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Renaissance Festival proves chivalry is not dead

June 09, 2007|By TAMELA BAKER

One by one, would-be combatants lined up to register for the privilege of thrashing each other.

"Heavy field or rapier?" Hunter Fowler asked each.

He got a pretty good measure of both Saturday during the Highland River Melees conducted on the grounds of the Hager House at City Park.

Fowler, of Ellicott City, Md., serves as a "minister of the list" for the Society for Creative Anachronism's Barony of Bright Hills, which, for inhabitants of the 21st century, is in the Baltimore area.

But on Saturday, he was helping the Barony of Highland Foorde (contemporary translation: Western Maryland) with its yearly Renaissance fair. Both baronies belong to the society's "Kingdom of Atlantia," which stretches all the way to Georgia.

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This year, the group earmarked proceeds from many of the activities for the Susan G. Komen Foundation in memory of member Rise Sheridan-Peters, who recently lost a battle with cancer.

Hundreds of society members donned tunics and surcoats to spend the Melees weekend evoking the era of the Crusades. "Merchants" peddled medieval garb and trinkets, and crafters demonstrated weaving, papermaking and other arts. Visitors could purchase everything from toys (the stuffed "plague rats" were cute - really) to bumper stickers ("Here, dragon, dragon" or "Remember, pillage first, then burn") to period outfits.

"This is an SCA yard sale," said Rose Carroll of Martinsburg, W.Va., who was selling clothing and accessories. "Some friends and I have accumulated way too much."

Or visitors could be entertained by dancers and musicians demonstrating how the Middle East influenced crusaders.

And of course, they could watch the battles.

The difference between "heavy field" and "rapier," Fowler explained, is that rapier weapons and fighting fall more into the more artistic "Three Musketeers" style of battle, while "heavy" fighting, as the name implies, involves full arms and armor.

"These people clang a lot more," he observed.

Jessica and Chris Benner of Hagerstown, ages 10 and 12, respectively, enjoyed watching the archery and the battles.

"They were having a melee," Chris said. And what did he learn? "What a melee is - it's when every man was for himself."

On one end of the battlefield, a minstrel (Kathy Sobansky of Bowie, Md.) sang plaintive ballads, accompanying herself on a Celtic harp.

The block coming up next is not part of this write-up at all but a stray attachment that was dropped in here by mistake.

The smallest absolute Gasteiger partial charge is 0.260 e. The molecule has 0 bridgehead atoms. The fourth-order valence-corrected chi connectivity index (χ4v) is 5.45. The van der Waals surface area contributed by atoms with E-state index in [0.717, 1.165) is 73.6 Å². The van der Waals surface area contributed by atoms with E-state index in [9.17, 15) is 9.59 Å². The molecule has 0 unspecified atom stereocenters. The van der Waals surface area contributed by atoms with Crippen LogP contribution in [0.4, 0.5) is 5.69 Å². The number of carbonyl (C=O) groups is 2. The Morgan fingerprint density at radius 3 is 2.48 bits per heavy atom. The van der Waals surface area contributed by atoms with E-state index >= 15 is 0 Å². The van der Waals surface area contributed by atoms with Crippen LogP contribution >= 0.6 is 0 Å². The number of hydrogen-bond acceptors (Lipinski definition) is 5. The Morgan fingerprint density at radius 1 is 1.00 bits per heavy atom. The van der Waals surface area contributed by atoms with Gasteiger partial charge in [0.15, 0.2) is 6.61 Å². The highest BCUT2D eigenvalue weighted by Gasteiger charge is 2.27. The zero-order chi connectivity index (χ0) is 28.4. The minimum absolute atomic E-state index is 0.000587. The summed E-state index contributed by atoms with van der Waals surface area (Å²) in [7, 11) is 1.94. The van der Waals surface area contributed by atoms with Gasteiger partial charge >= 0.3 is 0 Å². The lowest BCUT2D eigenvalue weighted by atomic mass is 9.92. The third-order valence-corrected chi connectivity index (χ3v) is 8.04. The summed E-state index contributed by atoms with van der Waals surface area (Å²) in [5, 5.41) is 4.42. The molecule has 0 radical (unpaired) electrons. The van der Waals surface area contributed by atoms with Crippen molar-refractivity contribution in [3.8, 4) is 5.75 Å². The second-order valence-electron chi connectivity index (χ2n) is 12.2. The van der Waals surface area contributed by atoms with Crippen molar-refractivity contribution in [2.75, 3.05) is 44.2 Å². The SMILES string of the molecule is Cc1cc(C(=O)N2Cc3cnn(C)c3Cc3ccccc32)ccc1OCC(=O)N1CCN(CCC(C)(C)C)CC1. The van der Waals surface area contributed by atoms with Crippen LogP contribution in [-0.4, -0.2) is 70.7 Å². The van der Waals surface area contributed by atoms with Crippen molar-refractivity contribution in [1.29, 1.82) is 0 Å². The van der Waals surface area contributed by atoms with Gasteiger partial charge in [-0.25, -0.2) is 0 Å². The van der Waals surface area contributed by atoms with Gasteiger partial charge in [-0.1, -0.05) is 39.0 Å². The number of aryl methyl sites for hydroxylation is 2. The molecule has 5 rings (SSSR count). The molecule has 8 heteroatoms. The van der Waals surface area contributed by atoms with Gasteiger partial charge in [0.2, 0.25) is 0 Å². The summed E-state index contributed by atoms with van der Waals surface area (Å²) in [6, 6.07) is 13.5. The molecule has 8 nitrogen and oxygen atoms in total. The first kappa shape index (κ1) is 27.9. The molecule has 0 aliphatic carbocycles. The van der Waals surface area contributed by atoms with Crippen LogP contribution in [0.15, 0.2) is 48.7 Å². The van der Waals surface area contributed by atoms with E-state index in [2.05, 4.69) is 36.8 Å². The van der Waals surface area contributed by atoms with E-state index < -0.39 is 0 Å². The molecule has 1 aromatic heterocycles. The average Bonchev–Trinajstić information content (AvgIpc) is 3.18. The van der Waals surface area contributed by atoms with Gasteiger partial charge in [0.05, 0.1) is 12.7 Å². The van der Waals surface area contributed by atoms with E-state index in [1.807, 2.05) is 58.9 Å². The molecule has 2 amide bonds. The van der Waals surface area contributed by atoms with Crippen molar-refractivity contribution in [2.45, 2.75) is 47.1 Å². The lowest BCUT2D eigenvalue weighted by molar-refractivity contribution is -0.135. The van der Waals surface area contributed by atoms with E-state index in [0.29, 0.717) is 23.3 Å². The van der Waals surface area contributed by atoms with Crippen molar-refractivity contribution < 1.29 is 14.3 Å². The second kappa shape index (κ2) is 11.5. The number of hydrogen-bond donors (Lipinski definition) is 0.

Sobansky, known in society circles as "Fevronia," performs both authentic medieval music and original music composed in medieval style.

And then there's the filking.

"Filking" is putting one's own lyrics to classic tunes. A society favorite, for example, goes like this:

A grazing mace,

how sweet the sound

that slays a wretch like me.

"These are songs you hear around the camp fire at about 1 a.m., and it goes downhill from there," Sobansky said.

Members of the Society for Creative Anachronism - and there are thousands worldwide - research and re-create the arts and skills of medieval Europe. Members adopt a "persona," or medieval alter ego, choose a historical name and develop the character. And the garb.

"Some people will re-create their outfit down to the underwear," said event coordinator Vera Messina of Thurmont, Md. Otherwise known as "Lady Adriana di Salaparuta," she's been a society member since 1984.

Many join because of a love of history, or they like the socializing or the crafts, said Sherri Fabic of Frederick, Md. Fabic, known as "Livia," got involved while in college.

"I always liked history," she said.

For Denise McMahon, aka "Rowan Berran McDowell, princess of Atlantia," the introduction to creative anachronism was a bit less formal.

"It was a birthday present," she said. "I had never been to camp, so a friend dragged me to an event. She said, 'we're going to camp with a bunch of medievalists and you're going to like it. Get in the car.' I thought I was going to be eaten by bears, but nothing like that happened."

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